Gender Diversity in the C-Suite

Gabrielle Lieberman is a Leader of the Center for Leadership Insights at Russell Reynolds Associates. This post is based on a Russell Reynolds memorandum by Ms. Lieberman and Tom Handcock. Related research from the Program on Corporate Governance includes Politics and Gender in the Executive Suite (discussed on the Forum here) by Alma Cohen, Moshe Hazan, and David Weiss; Will Nasdaq’s Diversity Rules Harm Investors? (discussed on the Forum here) by Jesse M. Fried; and Duty and Diversity (discussed on the Forum here) by Chris Brummer, and Leo E. Strine, Jr.

Research shows that adding women to the C-suite changes how companies think. [1] Women executives impact how the C-suite approaches strategy and innovation. Simply put, women in executive leadership is good for business. And yet, women are still vastly underrepresented in the top leadership teams at America’s largest public companies.

In Russell Reynolds Associates’ analysis of the top 100 companies in the S&P500 (referred to as the S&P100 in this report), we found that men are 2.5x more likely than women to be executives in the top leadership teams. The roles in which women are well-represented are those that hold far less power and influence, highlighting the limitations of gender diversity and the perceived value of women in these organizations.

Closing the gender gap at the top remains a priority for companies as they continue to face increased scrutiny from stakeholders who demand more diversity in executive leadership. While there are currently no federal laws mandating gender diversity in executive leadership, many states have enacted legislation that specifically focuses on increasing gender diversity on corporate boards. Most notably, California became the first state in the US to mandate that public companies headquartered in the state must have women directors or face fines, up to $300,000.2 Although the law has been credited with improving the standing of women on corporate boards, gender diversity on corporate boards is not indicative of gender diversity in the C-suite.

While there is extensive research on the benefits of gender diversity of leadership and management teams, there is limited analysis specifically on gender diversity of the C-suite. For our analysis, we examined the top leadership teams—as stated by the companies themselves—of the 100 largest organizations within the S&P500. We compared the composition of those teams with the US civilian workforce participation rate by gender from the US Bureau of Labor Statistics. The size and nature of top leadership teams varies across organizations, ranging from 16 executives on average to 45 executives on the largest team and just three executives on the smallest team. A company’s disclosure of whom it chooses to state as part of its top leadership team is not only a factor of organizational structure, but also an indicator as to whom the company values and where power and responsibility reside.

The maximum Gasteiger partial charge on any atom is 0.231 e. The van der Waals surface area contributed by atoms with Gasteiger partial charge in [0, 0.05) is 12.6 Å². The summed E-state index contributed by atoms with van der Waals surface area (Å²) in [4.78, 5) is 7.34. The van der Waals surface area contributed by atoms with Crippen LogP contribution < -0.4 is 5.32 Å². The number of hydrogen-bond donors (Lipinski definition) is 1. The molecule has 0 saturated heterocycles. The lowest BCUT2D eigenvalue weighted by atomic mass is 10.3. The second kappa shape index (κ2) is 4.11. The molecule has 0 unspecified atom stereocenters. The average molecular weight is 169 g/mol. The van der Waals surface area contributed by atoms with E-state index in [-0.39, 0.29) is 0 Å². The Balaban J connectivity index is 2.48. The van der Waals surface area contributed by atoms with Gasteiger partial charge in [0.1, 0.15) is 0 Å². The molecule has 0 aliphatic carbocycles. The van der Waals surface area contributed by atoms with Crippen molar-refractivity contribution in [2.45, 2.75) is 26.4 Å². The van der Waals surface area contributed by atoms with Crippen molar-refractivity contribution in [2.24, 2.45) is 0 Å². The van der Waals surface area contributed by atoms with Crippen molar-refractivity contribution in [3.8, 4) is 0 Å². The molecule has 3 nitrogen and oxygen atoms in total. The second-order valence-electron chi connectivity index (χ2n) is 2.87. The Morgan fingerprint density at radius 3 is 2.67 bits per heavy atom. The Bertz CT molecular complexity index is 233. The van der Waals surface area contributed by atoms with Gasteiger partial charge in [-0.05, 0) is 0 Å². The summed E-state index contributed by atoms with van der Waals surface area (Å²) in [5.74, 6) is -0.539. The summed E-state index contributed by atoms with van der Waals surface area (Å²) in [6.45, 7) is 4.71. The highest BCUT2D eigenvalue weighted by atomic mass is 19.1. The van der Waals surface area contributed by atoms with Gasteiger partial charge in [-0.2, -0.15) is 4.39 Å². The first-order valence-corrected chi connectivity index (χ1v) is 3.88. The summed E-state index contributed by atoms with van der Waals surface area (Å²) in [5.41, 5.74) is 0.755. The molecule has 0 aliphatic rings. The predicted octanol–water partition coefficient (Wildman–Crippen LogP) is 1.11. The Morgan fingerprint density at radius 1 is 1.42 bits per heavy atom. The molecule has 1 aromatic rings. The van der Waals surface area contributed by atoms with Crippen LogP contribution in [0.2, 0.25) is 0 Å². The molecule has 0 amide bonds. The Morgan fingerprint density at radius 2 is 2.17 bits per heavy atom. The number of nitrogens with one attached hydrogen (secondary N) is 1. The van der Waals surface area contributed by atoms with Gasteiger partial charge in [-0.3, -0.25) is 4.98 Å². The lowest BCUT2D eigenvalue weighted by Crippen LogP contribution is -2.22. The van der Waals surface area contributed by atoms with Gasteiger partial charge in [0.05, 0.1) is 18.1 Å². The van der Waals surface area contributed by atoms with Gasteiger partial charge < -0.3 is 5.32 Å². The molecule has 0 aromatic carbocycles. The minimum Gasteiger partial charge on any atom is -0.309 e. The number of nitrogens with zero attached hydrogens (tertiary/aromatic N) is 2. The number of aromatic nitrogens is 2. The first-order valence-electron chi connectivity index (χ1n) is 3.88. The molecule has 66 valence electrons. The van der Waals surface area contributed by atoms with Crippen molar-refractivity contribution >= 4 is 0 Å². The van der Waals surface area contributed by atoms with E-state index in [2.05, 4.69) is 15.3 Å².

By focusing our analysis on the top leadership team, we can move past the generalities of gender diversity in leadership toward a more substantive analysis of those with the highest power and influence. Principally, this avoids the blurring of leadership levels, which can result in an overly rosy picture in which progress on gender diversity at the next generation leadership level masks the real, typically more limited level of progress at the very top.

Key Finding 1: A long way from parity

There are 69% fewer women executives in leadership teams than there are in the US workforce. While women account for 47% of the US workforce benchmark, they account for just 28% of all executives in the top leadership teams of the S&P100. Comparably, men account for 53% of the US workforce benchmark and account for 72% of the executives in those top leadership teams.

Source: RRA Proprietary Analysis, S&P100 Leadership Teams, 2022 (n=100 companies, 1583 executives); Bureau of Labor Statistics, 2021 “Employed persons by detailed industry, sex, race, and Hispanic or Latino Ethnicity”,

Key Finding 2: Underrepresented where it matters most

Only 9% of CEOs in the S&P100 are women. There needs to be 5.2x the number of women CEOs to be at parity with the workforce benchmark. The traditional CEO feeder roles of CFO, COO and P&L leaders show significant underrepresentation of women, which makes the path toward CEO that much more difficult. In looking at the COO role (10%), we would need to see 4.7x more women in the role to reach parity, and 2.6x more women in the CFO role (18%) to reach parity with the workforce benchmark. As a result, there cannot be measurable progress on gender diversity in the CEO role unless organizations are more accepting of variance in the backgrounds of the executives brought into the CEO role.